Sorting and Metadata

A recent post to the SSIS Forums on MSDN made me realize how un-intuitive it can sometimes be to get sorted data in an SSIS data flow. Let’s review the obvious facts:

  • When you query data from a relational database like SQL Server, the OLE DB source component gets metadata from the database server based on the SELECT statement.
  • This metadata includes things like column names, data types and so on.
  • The SSIS data flow designer uses this metadata to build the data flow pipeline.
  • The SQL SELECT statement includes an ORDER BY clause which specifies the sort order for the data to be returned.
  • This sort order is not provided by the database server, so the SSIS data flow has no way to tell if the data is sorted or not.

Hey, wait! That last fact may not be so obvious unless you think about how the database server is presenting this metadata to the SSIS tools. Essentially the OLE DB source component is sending the SELECT statement to the server, with some modifications to limit the number of rows being returned. The server returns the rows along with metadata that describes them. If the database is SQL Server, this data and metadata will be returned in a Tabular Data Stream (TDS) protocol stream – this is the protocol that SQL Server uses, so this is what SSIS gets back.

But if you’ve ever looked at the TDS spec, you know that TDS doesn’t have any concept of sort order, so there’s no way that SSIS can get the sort order from SQL Server.

So how does SSIS know that the data is sorted, and by what columns?

It knows because you tell it. And it trusts you implicitly[1] so you need to be careful to be honest.

So how do you do it?

Consider this SELECT statement:

  SELECT [AddressID]
    FROM [Person].[Address]
ORDER BY [PostalCode]
        ,[ModifiedDate] DESC

So how would you tell the SSIS data flow how this data is sorted?

There are two things you need to do, both of them in the Advanced Editor for the OLE DB source component. First, set the IsSorted property of the OLE DB Source Output to True. This essentially tells SSIS that the data will be sorted, but not how it will be sorted.

01 - IsSorted

Next, set the SortKeyPosition property for the PostalCode and ModifiedDate columns in the Output Columns collection. Set SortKeyPosition to 1 for PostalCode because this is the first column in the ORDER BY clause. Set SortKeyPosition to -2 for ModifiedDate because this is the second column in the ORDER BY clause, and the column is marked as DESC – this is why it’s -2 and not 2.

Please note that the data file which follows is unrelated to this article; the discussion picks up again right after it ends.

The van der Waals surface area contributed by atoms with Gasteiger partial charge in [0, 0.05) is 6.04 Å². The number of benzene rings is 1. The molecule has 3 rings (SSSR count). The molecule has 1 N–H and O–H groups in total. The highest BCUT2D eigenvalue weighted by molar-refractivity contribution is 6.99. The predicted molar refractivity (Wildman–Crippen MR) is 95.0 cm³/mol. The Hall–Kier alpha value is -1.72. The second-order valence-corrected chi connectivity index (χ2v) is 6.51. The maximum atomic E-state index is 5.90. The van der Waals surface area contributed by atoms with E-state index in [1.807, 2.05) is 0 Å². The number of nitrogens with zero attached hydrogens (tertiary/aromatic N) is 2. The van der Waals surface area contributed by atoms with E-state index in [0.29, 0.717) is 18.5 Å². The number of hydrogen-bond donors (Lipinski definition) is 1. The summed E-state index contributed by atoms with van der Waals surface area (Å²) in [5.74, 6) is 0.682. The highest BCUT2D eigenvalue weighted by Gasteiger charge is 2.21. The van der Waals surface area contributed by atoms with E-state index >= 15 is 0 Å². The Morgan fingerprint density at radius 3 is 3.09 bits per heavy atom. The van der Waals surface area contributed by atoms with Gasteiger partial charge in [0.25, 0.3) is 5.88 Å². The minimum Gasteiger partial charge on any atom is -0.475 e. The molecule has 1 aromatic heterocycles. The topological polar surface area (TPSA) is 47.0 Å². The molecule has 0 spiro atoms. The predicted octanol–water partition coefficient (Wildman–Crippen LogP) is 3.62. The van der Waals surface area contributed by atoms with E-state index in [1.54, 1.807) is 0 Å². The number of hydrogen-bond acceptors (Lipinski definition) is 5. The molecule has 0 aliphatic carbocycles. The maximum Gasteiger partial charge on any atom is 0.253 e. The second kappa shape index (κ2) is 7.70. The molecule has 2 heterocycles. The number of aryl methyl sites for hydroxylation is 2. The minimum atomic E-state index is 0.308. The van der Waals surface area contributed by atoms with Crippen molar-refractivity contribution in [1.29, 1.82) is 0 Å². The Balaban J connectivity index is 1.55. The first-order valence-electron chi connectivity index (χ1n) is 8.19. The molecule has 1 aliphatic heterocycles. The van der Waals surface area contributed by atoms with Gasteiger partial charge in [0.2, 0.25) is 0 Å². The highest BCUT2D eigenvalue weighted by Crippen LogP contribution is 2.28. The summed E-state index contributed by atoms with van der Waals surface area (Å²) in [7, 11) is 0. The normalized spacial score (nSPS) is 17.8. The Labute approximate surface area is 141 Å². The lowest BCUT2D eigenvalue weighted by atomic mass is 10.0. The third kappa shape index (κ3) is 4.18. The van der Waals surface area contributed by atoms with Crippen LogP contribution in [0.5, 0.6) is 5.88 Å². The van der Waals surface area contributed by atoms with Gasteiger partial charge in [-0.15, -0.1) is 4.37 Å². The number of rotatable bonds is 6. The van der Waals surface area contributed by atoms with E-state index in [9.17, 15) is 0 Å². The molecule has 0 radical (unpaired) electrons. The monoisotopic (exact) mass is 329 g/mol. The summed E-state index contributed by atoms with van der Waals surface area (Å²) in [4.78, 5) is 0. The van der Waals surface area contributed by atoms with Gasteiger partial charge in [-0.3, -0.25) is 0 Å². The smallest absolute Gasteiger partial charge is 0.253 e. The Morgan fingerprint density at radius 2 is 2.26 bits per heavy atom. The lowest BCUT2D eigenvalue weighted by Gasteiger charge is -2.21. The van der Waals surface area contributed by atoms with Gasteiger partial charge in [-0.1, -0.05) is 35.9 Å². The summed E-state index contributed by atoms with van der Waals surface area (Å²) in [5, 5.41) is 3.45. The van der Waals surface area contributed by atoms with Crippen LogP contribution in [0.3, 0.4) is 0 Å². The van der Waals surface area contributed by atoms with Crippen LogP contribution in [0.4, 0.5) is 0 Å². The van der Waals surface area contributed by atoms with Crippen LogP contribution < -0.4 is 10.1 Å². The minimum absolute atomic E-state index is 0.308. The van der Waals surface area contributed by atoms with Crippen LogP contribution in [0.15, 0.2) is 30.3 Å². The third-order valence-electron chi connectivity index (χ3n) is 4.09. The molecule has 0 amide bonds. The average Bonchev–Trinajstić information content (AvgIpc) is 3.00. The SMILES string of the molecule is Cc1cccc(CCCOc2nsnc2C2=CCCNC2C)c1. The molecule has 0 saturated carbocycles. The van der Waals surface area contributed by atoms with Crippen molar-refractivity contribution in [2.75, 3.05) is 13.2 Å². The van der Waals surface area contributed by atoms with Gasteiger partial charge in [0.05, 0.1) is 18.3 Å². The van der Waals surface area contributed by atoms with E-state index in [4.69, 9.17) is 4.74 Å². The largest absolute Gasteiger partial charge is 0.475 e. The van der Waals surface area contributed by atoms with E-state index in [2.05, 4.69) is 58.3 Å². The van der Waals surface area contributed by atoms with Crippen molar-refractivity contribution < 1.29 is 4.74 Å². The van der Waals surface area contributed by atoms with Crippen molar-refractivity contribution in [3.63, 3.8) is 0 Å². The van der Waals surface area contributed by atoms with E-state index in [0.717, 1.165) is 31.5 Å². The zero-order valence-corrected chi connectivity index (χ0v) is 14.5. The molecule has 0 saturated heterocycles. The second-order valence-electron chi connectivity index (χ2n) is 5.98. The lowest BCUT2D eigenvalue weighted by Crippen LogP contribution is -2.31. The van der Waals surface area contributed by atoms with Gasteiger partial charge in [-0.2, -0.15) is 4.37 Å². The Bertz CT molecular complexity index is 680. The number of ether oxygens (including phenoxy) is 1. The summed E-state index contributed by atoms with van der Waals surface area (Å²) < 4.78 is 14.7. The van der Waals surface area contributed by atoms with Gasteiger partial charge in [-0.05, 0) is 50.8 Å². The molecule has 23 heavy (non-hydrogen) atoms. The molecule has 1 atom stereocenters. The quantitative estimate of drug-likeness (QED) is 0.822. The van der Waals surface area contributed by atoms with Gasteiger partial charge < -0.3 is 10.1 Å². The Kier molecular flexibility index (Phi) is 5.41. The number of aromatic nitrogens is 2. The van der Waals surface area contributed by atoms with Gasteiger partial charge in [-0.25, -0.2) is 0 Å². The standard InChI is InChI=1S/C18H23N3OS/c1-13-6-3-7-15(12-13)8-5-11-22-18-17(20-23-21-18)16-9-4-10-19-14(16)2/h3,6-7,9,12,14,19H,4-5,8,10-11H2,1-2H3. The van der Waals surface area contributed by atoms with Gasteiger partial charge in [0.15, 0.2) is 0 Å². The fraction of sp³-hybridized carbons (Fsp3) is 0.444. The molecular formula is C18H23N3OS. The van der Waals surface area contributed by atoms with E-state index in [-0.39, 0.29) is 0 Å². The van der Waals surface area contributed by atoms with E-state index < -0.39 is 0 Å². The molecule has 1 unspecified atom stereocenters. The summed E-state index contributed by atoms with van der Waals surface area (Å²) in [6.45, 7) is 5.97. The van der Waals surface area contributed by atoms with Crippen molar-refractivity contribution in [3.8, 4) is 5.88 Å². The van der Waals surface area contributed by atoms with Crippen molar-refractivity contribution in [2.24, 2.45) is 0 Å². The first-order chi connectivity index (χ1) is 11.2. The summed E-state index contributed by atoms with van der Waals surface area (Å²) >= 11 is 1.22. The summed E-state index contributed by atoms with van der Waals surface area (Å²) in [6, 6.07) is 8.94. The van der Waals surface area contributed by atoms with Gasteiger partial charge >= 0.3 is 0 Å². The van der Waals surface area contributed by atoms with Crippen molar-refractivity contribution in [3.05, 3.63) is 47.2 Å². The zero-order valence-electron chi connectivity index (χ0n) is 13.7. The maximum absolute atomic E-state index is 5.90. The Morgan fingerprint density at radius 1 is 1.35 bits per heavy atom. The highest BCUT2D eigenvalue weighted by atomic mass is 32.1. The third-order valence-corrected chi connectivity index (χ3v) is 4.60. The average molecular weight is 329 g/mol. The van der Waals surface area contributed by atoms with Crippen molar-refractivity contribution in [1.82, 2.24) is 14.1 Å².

02 - SortKey 1 

03 - SortKey 2

Now, when this package is executed, not only will the data be sorted (because we added an ORDER BY clause to our source query) but SSIS will know that the data is sorted as well, because we told it that it was. Now any downstream components (such as a Merge or Merge Join transformation) that require sorted inputs will be able to do what they need to do.

Life is good, because SSIS loves you.


[1] SSIS trusts you because SSIS loves you. More than you know.


About ssimagine

My name is Matthew Roche, and I am a Senior Program Manager with the SQL Server product group at Microsoft. I work on Master Data Services and Data Quality Services, and have previously worked on SQL Server Integration Services. Although I work for Microsoft and will be posting on technical topics, I want to stress that this is a personal blog, and any opinions posted here are mine and mine alone. I built my career around SQL Server and Microsoft technologies for well over a decade before I joined Microsoft as an employee, and I plan on using this blog to share my personal experience and opinions. They may well be shaped by my experience on the SQL Server team, but they’re still mine, and not that of Microsoft, disclaimer, disclaimer, etc., etc..
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